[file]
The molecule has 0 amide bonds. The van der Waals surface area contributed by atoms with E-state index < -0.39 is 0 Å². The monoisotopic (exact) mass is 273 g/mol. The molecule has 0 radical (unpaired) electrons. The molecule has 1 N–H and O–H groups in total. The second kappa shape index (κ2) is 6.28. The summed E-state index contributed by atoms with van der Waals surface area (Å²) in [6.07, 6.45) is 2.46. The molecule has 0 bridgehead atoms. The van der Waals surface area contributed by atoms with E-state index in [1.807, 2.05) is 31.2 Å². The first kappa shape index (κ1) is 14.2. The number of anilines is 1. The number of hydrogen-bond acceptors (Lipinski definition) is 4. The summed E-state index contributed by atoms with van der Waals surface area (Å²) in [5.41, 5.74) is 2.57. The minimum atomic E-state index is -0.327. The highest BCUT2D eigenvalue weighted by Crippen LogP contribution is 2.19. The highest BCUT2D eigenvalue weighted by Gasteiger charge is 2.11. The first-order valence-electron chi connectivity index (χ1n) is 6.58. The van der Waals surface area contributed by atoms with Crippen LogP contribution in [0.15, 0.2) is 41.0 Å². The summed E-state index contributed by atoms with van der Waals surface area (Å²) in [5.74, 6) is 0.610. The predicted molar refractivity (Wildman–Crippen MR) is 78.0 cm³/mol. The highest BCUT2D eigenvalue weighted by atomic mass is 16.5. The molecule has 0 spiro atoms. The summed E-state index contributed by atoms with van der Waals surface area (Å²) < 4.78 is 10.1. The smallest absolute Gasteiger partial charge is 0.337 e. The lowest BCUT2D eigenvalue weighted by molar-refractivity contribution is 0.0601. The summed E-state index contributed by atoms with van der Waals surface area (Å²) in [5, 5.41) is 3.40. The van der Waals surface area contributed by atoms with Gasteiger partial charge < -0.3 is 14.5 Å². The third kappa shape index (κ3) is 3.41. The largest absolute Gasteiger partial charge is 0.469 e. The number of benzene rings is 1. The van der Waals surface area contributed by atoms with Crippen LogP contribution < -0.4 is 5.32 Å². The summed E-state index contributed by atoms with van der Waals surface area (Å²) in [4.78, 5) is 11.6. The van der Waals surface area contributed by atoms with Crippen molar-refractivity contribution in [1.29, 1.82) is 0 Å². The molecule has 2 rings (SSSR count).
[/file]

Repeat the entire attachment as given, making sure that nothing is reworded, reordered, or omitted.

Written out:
The molecule has 0 amide bonds. The van der Waals surface area contributed by atoms with E-state index < -0.39 is 0 Å². The monoisotopic (exact) mass is 273 g/mol. The molecule has 0 radical (unpaired) electrons. The molecule has 1 N–H and O–H groups in total. The second kappa shape index (κ2) is 6.28. The summed E-state index contributed by atoms with van der Waals surface area (Å²) in [6.07, 6.45) is 2.46. The molecule has 0 bridgehead atoms. The van der Waals surface area contributed by atoms with E-state index in [1.807, 2.05) is 31.2 Å². The first kappa shape index (κ1) is 14.2. The number of anilines is 1. The number of hydrogen-bond acceptors (Lipinski definition) is 4. The summed E-state index contributed by atoms with van der Waals surface area (Å²) in [5.41, 5.74) is 2.57. The minimum atomic E-state index is -0.327. The highest BCUT2D eigenvalue weighted by Crippen LogP contribution is 2.19. The highest BCUT2D eigenvalue weighted by Gasteiger charge is 2.11. The first-order valence-electron chi connectivity index (χ1n) is 6.58. The van der Waals surface area contributed by atoms with Crippen LogP contribution in [0.15, 0.2) is 41.0 Å². The summed E-state index contributed by atoms with van der Waals surface area (Å²) in [5.74, 6) is 0.610. The predicted molar refractivity (Wildman–Crippen MR) is 78.0 cm³/mol. The highest BCUT2D eigenvalue weighted by atomic mass is 16.5. The molecule has 0 spiro atoms. The summed E-state index contributed by atoms with van der Waals surface area (Å²) < 4.78 is 10.1. The smallest absolute Gasteiger partial charge is 0.337 e. The lowest BCUT2D eigenvalue weighted by molar-refractivity contribution is 0.0601. The summed E-state index contributed by atoms with van der Waals surface area (Å²) in [5, 5.41) is 3.40. The van der Waals surface area contributed by atoms with Gasteiger partial charge < -0.3 is 14.5 Å². The third kappa shape index (κ3) is 3.41. The largest absolute Gasteiger partial charge is 0.469 e. The number of benzene rings is 1. The van der Waals surface area contributed by atoms with Crippen LogP contribution < -0.4 is 5.32 Å². The summed E-state index contributed by atoms with van der Waals surface area (Å²) in [4.78, 5) is 11.6. The van der Waals surface area contributed by atoms with Crippen molar-refractivity contribution in [1.29, 1.82) is 0 Å². The molecule has 2 rings (SSSR count).